Hot air balloons were not just used by those who dared to be different. They were also used as a means to escape unnoticed. For example, two families attempted to escape East Germany in 1978 using a balloon. They worked to build their balloon in secret in a hidden attic. They used old clothes to make the balloon. It took them an entire year and several unsuccessful attempts before they actually succeeded. In the end, their balloon was almost 90 feet tall and four gas tanks to fly. When they eventually launched, they got lost due to the darkness but kept flying in hopes to avoid detection from the searchlights below. The top of the balloon eventually burst and they crash-landed not knowing where they had landed until they saw a tag on an electricity pylon with the name of a West Germany company.
So, even though they are a risk, hot air balloons provided a daring way for people to escape undetected. Even in earlier years, it was considered a clever way to escape as early weapons had some difficulty taking them out if they reached great heights. When the French were surrounded by the Prussian army and cut off from all outside communication in 1871 they used balloons to escape the Prussians.
Key lesson three: How hot air balloons became a recreational activity
When balloons first became popular, the dream was to achieve global balloon exploration. However, by 1830 they lost their lustre. A big contributor to this was the development of railway travel. Trains provided speed, safety and reliability – people no longer had to fear being caught in a gust of wind. Therefore, by the second half of the nineteenth century, ballooning became a recreational activity for those who still wanted a bit of a thrill.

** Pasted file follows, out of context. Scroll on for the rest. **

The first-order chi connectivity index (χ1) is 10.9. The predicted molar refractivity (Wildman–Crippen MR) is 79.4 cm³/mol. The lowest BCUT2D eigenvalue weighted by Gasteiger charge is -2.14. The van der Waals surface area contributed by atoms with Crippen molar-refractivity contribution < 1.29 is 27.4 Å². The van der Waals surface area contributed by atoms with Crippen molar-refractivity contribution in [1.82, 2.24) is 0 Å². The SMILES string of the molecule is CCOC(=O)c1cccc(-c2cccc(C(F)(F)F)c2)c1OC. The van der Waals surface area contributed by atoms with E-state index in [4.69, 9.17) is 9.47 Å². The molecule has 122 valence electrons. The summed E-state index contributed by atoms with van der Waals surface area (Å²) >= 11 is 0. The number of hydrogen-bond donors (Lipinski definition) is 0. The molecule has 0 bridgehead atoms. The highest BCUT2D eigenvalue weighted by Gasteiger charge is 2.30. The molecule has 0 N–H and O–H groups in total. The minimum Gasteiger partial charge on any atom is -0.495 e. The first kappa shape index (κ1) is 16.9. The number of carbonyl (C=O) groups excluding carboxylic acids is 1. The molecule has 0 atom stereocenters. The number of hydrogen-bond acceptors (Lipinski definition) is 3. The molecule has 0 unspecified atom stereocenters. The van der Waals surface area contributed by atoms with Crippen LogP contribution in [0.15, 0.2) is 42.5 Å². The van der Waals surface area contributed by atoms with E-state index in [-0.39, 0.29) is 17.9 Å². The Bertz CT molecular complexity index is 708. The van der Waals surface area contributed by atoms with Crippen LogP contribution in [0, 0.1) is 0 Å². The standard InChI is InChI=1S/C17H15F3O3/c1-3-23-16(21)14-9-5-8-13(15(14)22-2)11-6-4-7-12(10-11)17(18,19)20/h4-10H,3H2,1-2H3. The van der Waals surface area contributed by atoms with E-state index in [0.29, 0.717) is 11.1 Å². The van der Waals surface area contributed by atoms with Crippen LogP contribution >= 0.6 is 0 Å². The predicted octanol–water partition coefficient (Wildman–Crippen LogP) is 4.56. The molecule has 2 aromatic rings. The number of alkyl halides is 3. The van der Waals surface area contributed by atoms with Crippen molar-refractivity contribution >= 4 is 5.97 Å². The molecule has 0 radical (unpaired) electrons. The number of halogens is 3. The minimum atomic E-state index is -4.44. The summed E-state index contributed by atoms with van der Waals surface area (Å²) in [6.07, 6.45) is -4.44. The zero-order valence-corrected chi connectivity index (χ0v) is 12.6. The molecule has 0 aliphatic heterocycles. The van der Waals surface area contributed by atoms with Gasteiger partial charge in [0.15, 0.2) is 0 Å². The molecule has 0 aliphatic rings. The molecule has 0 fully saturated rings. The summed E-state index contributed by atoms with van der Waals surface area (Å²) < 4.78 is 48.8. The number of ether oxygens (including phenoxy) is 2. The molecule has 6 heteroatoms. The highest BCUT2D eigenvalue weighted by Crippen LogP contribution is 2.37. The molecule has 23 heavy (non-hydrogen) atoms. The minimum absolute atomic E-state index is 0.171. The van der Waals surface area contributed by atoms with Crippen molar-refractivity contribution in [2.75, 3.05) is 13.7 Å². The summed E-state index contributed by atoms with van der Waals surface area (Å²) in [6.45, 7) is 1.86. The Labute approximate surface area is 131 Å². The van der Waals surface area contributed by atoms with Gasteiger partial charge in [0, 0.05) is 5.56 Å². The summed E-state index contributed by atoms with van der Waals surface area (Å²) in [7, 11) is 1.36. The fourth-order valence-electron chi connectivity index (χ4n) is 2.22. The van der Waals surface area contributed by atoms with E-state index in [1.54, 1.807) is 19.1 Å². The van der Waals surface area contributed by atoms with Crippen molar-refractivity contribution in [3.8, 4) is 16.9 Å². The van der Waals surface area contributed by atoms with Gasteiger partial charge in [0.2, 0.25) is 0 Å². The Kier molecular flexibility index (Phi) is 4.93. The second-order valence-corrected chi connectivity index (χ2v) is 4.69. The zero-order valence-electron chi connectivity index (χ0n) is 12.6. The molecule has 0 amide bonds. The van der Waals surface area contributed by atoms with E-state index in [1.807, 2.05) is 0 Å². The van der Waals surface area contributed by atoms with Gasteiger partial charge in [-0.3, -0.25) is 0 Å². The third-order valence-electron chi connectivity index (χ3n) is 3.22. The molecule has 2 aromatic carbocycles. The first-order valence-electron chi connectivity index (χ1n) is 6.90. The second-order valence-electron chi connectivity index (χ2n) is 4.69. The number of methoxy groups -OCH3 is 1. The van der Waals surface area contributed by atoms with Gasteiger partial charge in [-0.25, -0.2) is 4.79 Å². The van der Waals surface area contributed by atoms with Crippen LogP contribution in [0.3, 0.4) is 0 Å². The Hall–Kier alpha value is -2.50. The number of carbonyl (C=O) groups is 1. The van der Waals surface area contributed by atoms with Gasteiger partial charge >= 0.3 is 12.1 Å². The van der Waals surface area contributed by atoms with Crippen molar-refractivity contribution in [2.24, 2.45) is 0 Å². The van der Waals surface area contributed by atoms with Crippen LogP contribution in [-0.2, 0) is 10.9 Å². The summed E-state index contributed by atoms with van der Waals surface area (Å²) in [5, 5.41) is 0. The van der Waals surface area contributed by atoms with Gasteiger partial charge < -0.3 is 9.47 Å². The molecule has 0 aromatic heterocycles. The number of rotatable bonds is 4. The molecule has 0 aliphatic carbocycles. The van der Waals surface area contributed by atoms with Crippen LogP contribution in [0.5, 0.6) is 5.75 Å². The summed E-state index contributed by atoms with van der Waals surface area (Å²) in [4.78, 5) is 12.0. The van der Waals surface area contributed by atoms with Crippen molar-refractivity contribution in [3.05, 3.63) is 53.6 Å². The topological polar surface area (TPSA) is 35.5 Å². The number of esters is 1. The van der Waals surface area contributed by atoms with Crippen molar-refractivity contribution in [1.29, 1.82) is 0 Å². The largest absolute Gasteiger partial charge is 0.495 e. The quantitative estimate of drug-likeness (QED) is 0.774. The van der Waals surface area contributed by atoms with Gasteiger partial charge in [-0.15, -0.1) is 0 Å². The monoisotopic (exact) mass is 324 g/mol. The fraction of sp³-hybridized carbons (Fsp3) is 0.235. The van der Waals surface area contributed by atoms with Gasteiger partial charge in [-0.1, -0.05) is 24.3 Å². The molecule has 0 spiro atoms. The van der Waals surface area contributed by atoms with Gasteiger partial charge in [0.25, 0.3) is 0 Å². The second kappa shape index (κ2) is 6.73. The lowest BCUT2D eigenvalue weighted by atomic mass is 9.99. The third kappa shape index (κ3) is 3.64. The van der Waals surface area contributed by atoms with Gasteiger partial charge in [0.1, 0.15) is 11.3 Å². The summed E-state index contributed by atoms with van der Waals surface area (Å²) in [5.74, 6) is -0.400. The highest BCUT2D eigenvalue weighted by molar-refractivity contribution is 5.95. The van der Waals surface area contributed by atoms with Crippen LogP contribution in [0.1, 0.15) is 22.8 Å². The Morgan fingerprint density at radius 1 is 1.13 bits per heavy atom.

Balloons became larger to accommodate more passengers for leisurely flights across the scenic countryside. Although earlier balloons used helium, these balloons took advantage of the cheap coal which was available due to the railways. Thus commercial ballooning began, offering people a chance to view their towns from above. It became popular in numerous European cities.
As commercial ballooning grew, it also managed to inspire a new form of literature. Edgar Allen Poe’s The Unparalleled Adventures of One Hans Pfaall was among the first science fiction books published. He detailed the story of a man who travelled to the moon in an air balloon. The book was incredibly detailed for having been published in 1835. Not only did Poe describe the balloon and its instruments in detail, but he also went on to describe space travel and aliens. It contained everything expected from a modern science fiction novel.
Nowadays, there is no way that ballooning can compete with modern technology. The invention of the aeroplane left no need for hot air balloons at all. Planes can easily deal with a change in the wind direction or other rapid changes in weather. They are much safer than balloons and of course, more reliable. Hot air balloons are still mostly used for recreation or as a hobby for the rich. The use of hot air balloons by the rich came from the historic use of them by eccentric aristocrats who wanted to have balloon races and parties in the sky.
However, even though their use today was not what was imagined by its creators, the fact that hot air balloons still exist today are indicative of their longevity and popularity.
The key takeaway from Falling Upwards is:
Nowadays, hot air balloons are seen as a romantic or fancy way to sightsee around the world. When they first emerged, they held so much more promise. They provided not only a means for travel, but they had a military purpose, served as a stage for daring entertainers and fuelled the imaginations of many. We can even go so far as to thank the hot air balloon for bringing science fiction to literature. Hot air balloons have an important place in history and should always remind us of how a little bit of eccentricity and risk can go a long way.
How can I implement the lessons learned in Falling Upwards:
Hot air balloons are a lot safer now than they were back in the nineteenth century. They can cover much larger distances and are therefore a great way to see the world from a different perspective. Often, we are so caught up with our own routines, we only pay attention to the areas we are familiar with. A hot air balloon can give you an entirely different view of the city you call home.